Vale J.V. Neustupný

funeral for Professor Neustupný, co-founder of the Japanese Studies Centre and Foundation Professor of Japanese Studies at Monash, was held at the Religious Centre, Monash University, on Friday 17 July, 2015. Many friends and family, including former Monash students and colleagues, gathered to remember Professor Neustupný’s life and work.

Floral tributes and a display of Professor Neustupný's books
Floral tributes and a display of Professor Neustupný’s books

Jiří V. Neustupný studied Japanese and History of the Far East at the Faculty of Philology, Charles University, in Prague.  After a period as a research student at the University of Tokyo, he obtained a CSc. (Ph.D) from the Oriental Institute of the Czechoslovak Academy of Sciences, where he worked for seven years. He became the Foundation Professor of Japanese at Monash in 1966, and built the Department of Japanese Studies into a world-renowned program before his retirement in 1993. As a Sociolinguist, his philosophy for both teaching and research stressed the integration of the study of language with the study of culture and society, and he oversaw the recruitment of an interdisciplinary team of scholars, shaping a very different kind of language/area studies department to the standard model at the time.  He was co-founder of the Japanese Studies Centre in 1981, Foundation Director of the Institute for Contemporary Asian Studies at Monash, and Fellow of the Australian Academy of Humanities.  After his retirement from Monash he held appointments in Japan at Osaka, Chiba and Obirin Universities. In 2013, he received the Order of the Rising Sun from the Japanese Government.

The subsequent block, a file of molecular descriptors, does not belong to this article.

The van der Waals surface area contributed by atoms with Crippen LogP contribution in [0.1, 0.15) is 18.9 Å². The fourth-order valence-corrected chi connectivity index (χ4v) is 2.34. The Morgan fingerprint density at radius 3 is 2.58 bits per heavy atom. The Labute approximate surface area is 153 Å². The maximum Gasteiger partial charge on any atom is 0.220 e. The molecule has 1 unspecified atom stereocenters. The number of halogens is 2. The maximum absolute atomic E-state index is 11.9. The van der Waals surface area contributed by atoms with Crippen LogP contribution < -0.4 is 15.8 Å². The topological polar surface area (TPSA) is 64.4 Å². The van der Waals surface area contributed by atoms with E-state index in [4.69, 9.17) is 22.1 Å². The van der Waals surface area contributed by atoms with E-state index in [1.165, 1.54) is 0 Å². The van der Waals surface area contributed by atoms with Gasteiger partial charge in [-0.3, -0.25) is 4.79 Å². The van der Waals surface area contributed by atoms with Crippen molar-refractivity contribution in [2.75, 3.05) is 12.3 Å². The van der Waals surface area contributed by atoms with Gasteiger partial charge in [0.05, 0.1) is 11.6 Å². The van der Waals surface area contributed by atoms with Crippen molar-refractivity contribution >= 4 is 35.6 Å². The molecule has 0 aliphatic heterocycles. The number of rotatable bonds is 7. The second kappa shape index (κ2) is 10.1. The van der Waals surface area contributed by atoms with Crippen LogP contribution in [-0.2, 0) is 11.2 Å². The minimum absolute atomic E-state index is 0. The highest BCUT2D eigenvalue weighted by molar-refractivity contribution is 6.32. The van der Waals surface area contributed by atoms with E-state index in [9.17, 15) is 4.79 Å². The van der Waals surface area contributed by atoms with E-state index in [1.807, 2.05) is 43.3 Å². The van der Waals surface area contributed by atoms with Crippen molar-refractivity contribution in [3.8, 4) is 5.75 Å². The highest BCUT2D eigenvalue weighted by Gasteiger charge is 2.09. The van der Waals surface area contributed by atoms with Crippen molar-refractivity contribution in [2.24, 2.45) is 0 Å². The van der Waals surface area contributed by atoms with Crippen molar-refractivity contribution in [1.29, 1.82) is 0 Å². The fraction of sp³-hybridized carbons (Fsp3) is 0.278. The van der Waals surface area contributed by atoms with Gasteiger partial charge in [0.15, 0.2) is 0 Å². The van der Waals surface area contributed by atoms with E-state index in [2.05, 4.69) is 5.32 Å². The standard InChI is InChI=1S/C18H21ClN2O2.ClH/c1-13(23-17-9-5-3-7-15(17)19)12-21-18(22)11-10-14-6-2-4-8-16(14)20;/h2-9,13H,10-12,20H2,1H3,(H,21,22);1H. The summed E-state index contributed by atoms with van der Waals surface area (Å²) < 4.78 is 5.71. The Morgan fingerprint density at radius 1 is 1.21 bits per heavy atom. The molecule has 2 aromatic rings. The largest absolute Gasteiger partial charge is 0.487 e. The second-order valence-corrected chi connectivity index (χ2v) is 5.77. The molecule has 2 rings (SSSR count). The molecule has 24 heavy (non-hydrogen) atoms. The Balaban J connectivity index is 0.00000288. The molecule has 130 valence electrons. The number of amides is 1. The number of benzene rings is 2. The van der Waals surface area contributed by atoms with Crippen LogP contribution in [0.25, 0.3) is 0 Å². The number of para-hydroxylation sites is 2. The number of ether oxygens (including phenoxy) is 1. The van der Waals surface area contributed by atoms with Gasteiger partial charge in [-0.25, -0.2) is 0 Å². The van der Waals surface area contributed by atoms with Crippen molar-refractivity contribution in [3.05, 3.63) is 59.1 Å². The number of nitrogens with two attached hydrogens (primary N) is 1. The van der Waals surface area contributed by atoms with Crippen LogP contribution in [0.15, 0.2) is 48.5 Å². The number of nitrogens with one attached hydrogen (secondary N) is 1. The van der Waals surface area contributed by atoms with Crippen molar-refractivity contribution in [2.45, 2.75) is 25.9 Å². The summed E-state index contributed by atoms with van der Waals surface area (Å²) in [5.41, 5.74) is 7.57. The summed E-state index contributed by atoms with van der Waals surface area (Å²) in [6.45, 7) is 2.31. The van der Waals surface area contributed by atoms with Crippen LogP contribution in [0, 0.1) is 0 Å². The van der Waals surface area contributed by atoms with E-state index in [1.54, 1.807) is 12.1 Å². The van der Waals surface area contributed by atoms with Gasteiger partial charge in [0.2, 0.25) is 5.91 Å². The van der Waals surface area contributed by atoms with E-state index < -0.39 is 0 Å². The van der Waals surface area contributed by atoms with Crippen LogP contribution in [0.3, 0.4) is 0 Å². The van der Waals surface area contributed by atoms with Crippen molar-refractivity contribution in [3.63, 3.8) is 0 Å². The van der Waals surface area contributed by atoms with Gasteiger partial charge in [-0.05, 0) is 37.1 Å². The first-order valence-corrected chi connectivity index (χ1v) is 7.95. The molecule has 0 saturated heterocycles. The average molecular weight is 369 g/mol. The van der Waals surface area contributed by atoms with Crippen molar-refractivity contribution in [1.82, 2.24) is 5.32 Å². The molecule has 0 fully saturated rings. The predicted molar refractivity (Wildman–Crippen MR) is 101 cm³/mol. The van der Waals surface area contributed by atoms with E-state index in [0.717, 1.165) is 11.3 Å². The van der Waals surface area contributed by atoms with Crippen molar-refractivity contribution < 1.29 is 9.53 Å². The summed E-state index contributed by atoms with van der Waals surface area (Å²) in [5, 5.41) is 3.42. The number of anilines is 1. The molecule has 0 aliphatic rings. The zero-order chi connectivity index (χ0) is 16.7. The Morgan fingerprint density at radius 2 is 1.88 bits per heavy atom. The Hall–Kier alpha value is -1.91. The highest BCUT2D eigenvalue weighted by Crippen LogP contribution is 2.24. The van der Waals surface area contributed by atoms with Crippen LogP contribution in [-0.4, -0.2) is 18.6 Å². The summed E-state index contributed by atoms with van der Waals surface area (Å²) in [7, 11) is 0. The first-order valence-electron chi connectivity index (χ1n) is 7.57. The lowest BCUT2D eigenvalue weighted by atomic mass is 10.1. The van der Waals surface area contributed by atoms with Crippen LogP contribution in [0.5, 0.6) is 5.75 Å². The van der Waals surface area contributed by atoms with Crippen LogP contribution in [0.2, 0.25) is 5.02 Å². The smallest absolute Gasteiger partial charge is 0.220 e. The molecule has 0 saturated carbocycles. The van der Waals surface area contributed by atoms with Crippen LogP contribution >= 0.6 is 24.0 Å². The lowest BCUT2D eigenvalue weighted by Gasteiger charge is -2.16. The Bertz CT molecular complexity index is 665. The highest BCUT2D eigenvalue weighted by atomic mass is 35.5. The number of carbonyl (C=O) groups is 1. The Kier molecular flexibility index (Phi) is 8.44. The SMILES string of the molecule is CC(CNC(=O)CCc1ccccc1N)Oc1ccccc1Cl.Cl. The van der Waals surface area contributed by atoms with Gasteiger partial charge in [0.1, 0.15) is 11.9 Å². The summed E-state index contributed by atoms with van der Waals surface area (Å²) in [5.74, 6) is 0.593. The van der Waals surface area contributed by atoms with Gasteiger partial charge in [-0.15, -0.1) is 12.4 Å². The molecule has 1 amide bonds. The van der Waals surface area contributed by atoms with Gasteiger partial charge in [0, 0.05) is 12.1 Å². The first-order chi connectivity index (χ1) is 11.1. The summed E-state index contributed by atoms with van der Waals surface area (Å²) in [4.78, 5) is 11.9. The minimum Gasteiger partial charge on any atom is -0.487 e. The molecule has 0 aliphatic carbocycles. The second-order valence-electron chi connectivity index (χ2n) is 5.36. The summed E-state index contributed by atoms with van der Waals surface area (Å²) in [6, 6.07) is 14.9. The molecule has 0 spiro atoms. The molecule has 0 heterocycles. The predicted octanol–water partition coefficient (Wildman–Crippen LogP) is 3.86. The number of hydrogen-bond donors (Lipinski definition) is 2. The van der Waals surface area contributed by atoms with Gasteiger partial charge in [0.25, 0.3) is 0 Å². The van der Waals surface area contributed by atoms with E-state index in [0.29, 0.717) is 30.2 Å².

Together with Björn Jernudd (with whom he worked at Monash) he was a founder of the Language Management Theory/Framework, mentoring two generations of younger scholars in Australia, Japan and internationally who continue to draw on his work. His ideas about language acquisition and teaching have also been very influential in shaping Japanese language education at both the school and tertiary levels, in Australia and more broadly.